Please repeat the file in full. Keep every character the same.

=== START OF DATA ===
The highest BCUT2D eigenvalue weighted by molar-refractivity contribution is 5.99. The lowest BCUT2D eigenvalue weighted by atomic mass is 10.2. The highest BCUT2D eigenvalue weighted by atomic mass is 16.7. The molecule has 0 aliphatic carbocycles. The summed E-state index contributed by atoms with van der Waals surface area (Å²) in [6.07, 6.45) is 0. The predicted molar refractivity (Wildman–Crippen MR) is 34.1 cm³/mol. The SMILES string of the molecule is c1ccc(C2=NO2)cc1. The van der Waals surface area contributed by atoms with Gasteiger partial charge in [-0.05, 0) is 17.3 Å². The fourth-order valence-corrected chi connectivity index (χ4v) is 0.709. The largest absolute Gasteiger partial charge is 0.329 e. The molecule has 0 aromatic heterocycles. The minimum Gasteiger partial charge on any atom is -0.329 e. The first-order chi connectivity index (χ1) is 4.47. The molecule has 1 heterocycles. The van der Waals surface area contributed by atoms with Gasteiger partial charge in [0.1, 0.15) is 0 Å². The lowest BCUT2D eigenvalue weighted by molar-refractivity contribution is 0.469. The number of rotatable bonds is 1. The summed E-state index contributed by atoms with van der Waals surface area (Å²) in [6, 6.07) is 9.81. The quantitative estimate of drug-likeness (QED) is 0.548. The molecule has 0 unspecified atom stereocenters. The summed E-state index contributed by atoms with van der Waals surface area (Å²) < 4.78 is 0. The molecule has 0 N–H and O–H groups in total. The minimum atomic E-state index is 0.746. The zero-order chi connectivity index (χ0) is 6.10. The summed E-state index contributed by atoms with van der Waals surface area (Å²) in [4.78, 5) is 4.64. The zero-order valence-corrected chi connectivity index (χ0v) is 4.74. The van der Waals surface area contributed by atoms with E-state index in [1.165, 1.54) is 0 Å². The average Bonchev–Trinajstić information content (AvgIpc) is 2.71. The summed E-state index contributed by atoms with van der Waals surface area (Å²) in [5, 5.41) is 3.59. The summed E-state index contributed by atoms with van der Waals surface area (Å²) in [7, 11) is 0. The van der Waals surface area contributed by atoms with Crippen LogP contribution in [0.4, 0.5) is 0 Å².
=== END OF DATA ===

The highest BCUT2D eigenvalue weighted by molar-refractivity contribution is 5.99. The lowest BCUT2D eigenvalue weighted by atomic mass is 10.2. The highest BCUT2D eigenvalue weighted by atomic mass is 16.7. The molecule has 0 aliphatic carbocycles. The summed E-state index contributed by atoms with van der Waals surface area (Å²) in [6.07, 6.45) is 0. The predicted molar refractivity (Wildman–Crippen MR) is 34.1 cm³/mol. The SMILES string of the molecule is c1ccc(C2=NO2)cc1. The van der Waals surface area contributed by atoms with Gasteiger partial charge in [-0.05, 0) is 17.3 Å². The fourth-order valence-corrected chi connectivity index (χ4v) is 0.709. The largest absolute Gasteiger partial charge is 0.329 e. The molecule has 0 aromatic heterocycles. The minimum Gasteiger partial charge on any atom is -0.329 e. The first-order chi connectivity index (χ1) is 4.47. The molecule has 1 heterocycles. The van der Waals surface area contributed by atoms with Gasteiger partial charge in [0.1, 0.15) is 0 Å². The lowest BCUT2D eigenvalue weighted by molar-refractivity contribution is 0.469. The number of rotatable bonds is 1. The summed E-state index contributed by atoms with van der Waals surface area (Å²) in [6, 6.07) is 9.81. The quantitative estimate of drug-likeness (QED) is 0.548. The molecule has 0 unspecified atom stereocenters. The summed E-state index contributed by atoms with van der Waals surface area (Å²) < 4.78 is 0. The molecule has 0 N–H and O–H groups in total. The minimum atomic E-state index is 0.746. The zero-order chi connectivity index (χ0) is 6.10. The summed E-state index contributed by atoms with van der Waals surface area (Å²) in [4.78, 5) is 4.64. The zero-order valence-corrected chi connectivity index (χ0v) is 4.74. The van der Waals surface area contributed by atoms with E-state index in [1.165, 1.54) is 0 Å². The average Bonchev–Trinajstić information content (AvgIpc) is 2.71. The summed E-state index contributed by atoms with van der Waals surface area (Å²) in [5, 5.41) is 3.59. The summed E-state index contributed by atoms with van der Waals surface area (Å²) in [7, 11) is 0. The van der Waals surface area contributed by atoms with Crippen LogP contribution in [0.4, 0.5) is 0 Å².